CPM Cost Model (Cost Per Mille)
It is one of the cost models. CPM stands for ‘Cost per mille’ (thousand) impressions.
What is CPM?
In the CPM cost model, an advertiser pays a publisher for each 1,000 impressions (ad views). In latin, a thousand is called ‘mille’. A variation of this cost model is CPV, or cost per view.
CPV times one thousand equals CPM. Read More.
CPM does not guarantee clicks or conversions but it does guarantee a flat price for a lot of ad visibility. When an advertiser curates the placement inventory with blacklists and whitelists to make an ad visible only on profitable spots, CPM allows for high ROI with costs being under control.
Why is CPM better than CPC?
CPM is more predictable, as it drives more traffic towards an advertiser’s ads for a fixed price. When a sudden influx of visitors occurs, an advertiser that uses CPM doesn’t experience increased costs that come with the CPC cost model.
60% of campaigns were set to Voluum DSP Auto–Optimization. As a result, eCPA decreased by 37% and iCTR increased by 42%Read more
What campaigns is CPM best for?
CPM is great for the two types of campaigns:
- Brand awareness, when visibility of the brand matters the most. In such a case, an advertiser strictly pays a fixed price for making their ad, and a brand, visible on the Internet.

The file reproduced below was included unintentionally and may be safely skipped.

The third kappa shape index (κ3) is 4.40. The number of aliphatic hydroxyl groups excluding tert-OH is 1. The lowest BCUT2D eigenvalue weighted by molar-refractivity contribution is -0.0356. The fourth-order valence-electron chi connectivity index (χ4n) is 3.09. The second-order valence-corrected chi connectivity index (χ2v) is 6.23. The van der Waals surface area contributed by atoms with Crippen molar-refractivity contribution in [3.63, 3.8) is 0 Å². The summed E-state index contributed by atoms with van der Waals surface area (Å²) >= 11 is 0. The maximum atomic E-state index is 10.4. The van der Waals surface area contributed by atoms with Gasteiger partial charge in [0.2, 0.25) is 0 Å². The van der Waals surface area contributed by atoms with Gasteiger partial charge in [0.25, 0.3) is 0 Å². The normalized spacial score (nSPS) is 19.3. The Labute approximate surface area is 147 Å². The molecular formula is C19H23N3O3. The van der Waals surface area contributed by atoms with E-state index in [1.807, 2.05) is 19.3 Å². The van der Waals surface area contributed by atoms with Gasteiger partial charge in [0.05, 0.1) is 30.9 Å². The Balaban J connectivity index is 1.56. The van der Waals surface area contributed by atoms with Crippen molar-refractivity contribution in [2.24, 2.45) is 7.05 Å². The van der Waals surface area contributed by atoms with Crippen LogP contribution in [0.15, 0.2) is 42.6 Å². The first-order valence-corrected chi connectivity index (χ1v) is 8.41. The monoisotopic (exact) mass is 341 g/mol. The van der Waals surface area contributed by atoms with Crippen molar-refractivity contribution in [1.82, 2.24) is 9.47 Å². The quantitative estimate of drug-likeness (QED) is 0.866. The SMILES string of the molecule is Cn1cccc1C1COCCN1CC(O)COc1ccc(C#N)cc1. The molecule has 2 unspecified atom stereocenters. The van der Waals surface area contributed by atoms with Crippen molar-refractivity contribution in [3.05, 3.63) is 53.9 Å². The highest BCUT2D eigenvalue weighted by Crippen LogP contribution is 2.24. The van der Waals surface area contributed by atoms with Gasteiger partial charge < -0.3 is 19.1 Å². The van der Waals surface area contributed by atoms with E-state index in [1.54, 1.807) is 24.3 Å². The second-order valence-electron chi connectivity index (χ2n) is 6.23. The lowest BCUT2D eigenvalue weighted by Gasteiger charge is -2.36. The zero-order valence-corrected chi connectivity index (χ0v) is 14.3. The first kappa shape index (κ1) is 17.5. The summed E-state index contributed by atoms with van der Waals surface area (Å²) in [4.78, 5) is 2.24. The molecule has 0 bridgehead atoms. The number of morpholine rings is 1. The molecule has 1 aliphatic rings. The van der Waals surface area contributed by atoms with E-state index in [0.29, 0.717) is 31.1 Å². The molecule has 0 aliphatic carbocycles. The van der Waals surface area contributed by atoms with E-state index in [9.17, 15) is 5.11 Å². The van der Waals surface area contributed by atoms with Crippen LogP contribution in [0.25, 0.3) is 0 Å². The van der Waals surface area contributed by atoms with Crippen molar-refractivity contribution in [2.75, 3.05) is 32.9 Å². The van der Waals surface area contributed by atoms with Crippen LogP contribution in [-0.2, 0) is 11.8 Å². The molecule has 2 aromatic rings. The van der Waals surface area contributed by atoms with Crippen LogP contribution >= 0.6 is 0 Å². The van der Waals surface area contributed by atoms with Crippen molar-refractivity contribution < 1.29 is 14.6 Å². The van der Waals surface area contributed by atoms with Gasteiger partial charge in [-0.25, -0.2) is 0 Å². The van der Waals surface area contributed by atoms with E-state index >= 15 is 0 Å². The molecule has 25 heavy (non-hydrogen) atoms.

- Performance campaigns that are aimed to get visitors to take actions, such as purchasing a product or installing an app. In such a case, predictable pricing allows for easy scaling and cost reduction that would otherwise grow proportionally to user engagement.
As appearing on the right placement is crucial for reaching and maintaining positive ROI, blacklists and whitelists are a must. To create one, you need to test a placement first. Depending on the campaign type, you have to leave your campaign running for a few days and make sure that a placement has spent at least three times the payout before its performance can be assessed.
Put good placements into a whitelist and use it as a basis for future campaigns. Put bad placements into a blacklist and use it to exclude these placements from buying in all your future and current campaigns. Read More.
Ad views vs page views
Although it may seem as if the numbers of ad views and page views should be the same, it may happen that these numbers are different. An ad may be placed in several spots on a single page, so the system may record a separate ad view for each placement while still recording one page view.
It may also happen that an ad is placed below the fold, so a part of a web page that is visible without scrolling. A visitor may not scroll below, so a page view will be recorded without a corresponding ad view.